Many people drive in the traffic jam every day, and it adds up in stress, air pollution and lower productivity. The state has a plan to stop it.
You would think some more roads would stop our traffic problems in the RTP, but the DOT says that is not going to happen. We cannot pave our way out of congestion.
"The analysis of our discussion says to us that we've got to do a lot more than that," said N.C. Secretary of Transportation Norris Tolson.
The DOT presented a multi-faceted approach to a traffic solution for the RTP which includes improvements to existing roads.
For example, key arteries into the RTP will be widened and will have better synchronized lights and turn lanes.
"It's not going to take cars off the roads," said Tolson. "But it may help them move better in a more even flow. For example, synchronizing signals.. It doesn't take much of a slow down on I-40 before you've slowed down a lot of people."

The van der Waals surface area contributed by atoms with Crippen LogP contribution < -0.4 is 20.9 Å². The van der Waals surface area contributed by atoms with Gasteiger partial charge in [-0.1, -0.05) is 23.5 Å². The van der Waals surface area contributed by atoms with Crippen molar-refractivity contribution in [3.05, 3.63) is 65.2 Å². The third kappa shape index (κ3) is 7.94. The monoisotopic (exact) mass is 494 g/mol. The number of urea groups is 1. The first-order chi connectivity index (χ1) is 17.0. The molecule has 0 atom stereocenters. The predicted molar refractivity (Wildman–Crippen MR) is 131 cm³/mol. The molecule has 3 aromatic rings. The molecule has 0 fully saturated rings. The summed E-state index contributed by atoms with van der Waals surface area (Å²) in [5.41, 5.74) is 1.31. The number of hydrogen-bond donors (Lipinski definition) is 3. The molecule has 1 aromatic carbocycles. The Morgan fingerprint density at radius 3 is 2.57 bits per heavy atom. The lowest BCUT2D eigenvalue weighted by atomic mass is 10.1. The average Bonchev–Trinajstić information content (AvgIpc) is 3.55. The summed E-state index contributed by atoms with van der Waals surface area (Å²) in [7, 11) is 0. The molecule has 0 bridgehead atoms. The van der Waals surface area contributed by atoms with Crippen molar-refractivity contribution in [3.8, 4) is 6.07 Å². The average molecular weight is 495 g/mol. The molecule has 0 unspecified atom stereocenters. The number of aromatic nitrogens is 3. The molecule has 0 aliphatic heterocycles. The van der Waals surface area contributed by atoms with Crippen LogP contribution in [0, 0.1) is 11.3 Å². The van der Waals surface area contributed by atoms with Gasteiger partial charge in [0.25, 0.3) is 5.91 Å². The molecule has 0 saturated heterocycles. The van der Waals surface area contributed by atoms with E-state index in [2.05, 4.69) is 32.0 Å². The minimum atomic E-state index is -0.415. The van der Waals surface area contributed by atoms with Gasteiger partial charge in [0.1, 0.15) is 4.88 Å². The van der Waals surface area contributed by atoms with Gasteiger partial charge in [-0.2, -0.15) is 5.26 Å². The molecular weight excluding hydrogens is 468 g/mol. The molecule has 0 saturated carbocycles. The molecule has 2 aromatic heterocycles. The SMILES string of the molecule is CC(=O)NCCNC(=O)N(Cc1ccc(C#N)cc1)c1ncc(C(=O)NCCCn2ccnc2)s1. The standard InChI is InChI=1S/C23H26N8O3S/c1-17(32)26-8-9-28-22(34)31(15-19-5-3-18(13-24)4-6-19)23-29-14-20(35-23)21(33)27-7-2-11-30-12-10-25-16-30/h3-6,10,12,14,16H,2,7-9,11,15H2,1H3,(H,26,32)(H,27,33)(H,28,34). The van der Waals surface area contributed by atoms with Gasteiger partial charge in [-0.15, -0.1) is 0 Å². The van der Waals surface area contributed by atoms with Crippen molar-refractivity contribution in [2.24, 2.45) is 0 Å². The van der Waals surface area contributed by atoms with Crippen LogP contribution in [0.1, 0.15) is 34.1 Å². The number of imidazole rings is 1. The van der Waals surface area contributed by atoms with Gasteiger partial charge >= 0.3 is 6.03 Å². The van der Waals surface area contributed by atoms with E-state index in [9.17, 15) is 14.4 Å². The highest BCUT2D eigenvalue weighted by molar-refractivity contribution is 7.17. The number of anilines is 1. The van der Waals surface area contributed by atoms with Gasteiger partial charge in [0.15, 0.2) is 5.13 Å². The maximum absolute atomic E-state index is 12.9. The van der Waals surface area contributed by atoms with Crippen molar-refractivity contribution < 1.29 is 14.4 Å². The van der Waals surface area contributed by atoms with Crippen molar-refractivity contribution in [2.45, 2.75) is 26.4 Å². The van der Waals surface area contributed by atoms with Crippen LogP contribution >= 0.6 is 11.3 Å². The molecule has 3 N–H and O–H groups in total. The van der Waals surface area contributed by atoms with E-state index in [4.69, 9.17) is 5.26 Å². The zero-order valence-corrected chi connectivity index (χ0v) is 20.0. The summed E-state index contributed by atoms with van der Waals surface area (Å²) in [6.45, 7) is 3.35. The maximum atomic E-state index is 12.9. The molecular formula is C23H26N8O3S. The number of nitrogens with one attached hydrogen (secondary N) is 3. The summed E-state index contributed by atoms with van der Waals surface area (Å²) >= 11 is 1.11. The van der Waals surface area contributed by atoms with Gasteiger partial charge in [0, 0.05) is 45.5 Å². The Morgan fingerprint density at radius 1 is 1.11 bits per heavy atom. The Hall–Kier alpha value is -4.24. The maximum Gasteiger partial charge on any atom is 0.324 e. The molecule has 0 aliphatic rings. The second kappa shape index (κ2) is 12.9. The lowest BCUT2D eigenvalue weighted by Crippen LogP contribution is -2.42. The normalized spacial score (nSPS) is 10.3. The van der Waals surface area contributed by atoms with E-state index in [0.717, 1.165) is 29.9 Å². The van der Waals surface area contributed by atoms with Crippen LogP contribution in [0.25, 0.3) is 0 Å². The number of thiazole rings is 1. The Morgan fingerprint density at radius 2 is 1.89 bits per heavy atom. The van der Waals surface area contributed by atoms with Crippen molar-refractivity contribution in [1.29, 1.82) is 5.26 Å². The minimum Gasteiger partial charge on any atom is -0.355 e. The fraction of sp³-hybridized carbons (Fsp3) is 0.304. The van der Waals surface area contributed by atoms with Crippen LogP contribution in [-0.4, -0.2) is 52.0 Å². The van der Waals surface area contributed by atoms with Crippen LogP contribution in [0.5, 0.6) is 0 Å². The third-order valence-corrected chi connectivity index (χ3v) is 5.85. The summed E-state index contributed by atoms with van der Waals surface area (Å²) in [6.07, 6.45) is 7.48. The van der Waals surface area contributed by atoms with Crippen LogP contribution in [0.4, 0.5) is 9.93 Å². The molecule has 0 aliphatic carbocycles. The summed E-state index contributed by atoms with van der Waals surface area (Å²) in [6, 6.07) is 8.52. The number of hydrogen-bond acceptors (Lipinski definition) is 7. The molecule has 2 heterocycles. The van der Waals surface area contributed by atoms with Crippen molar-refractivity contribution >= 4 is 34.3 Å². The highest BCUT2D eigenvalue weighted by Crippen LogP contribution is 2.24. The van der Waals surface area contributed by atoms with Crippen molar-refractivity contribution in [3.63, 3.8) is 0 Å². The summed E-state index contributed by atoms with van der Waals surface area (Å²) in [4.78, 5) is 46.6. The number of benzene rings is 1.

The DOT will call for accelerating construction of I-540 going southwest from I-40 to NC 55. Other measures include removing vehicles more quickly after crashes and speeding up the schedule for a regional rail system.
RTP executives have worked on this traffic management plan with the DOT and say they cannot ask for much more.
"Every employee would like to have it solved next Monday," said CISCO Systems Executive Vice President Selby Wellman. "It's just not feasible. It's not different than any other business problem. If it's this complex, it takes a very complex solution."
The price tag for all the improvements is around $450 million over a course of five or more years. Right now, more than half of that is unfunded.
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